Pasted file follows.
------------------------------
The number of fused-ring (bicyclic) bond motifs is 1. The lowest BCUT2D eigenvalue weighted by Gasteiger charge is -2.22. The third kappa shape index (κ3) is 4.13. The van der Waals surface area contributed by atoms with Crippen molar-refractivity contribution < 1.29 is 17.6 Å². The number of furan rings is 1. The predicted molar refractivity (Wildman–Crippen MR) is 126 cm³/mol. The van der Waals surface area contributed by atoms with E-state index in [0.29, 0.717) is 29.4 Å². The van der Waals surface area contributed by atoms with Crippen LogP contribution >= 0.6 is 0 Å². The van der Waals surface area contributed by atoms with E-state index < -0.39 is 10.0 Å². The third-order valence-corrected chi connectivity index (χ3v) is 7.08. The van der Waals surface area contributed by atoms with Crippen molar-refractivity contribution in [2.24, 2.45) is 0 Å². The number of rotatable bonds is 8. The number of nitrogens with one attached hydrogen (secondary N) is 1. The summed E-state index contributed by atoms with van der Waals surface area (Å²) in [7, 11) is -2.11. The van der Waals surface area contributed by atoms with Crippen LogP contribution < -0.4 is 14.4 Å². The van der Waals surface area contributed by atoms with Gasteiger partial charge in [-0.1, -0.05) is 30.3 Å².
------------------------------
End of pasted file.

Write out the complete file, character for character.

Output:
The number of fused-ring (bicyclic) bond motifs is 1. The lowest BCUT2D eigenvalue weighted by Gasteiger charge is -2.22. The third kappa shape index (κ3) is 4.13. The van der Waals surface area contributed by atoms with Crippen molar-refractivity contribution < 1.29 is 17.6 Å². The number of furan rings is 1. The predicted molar refractivity (Wildman–Crippen MR) is 126 cm³/mol. The van der Waals surface area contributed by atoms with E-state index in [0.29, 0.717) is 29.4 Å². The van der Waals surface area contributed by atoms with Crippen LogP contribution >= 0.6 is 0 Å². The van der Waals surface area contributed by atoms with E-state index < -0.39 is 10.0 Å². The third-order valence-corrected chi connectivity index (χ3v) is 7.08. The van der Waals surface area contributed by atoms with Crippen molar-refractivity contribution in [2.24, 2.45) is 0 Å². The number of rotatable bonds is 8. The number of nitrogens with one attached hydrogen (secondary N) is 1. The summed E-state index contributed by atoms with van der Waals surface area (Å²) in [7, 11) is -2.11. The van der Waals surface area contributed by atoms with Crippen LogP contribution < -0.4 is 14.4 Å². The van der Waals surface area contributed by atoms with Gasteiger partial charge in [-0.1, -0.05) is 30.3 Å².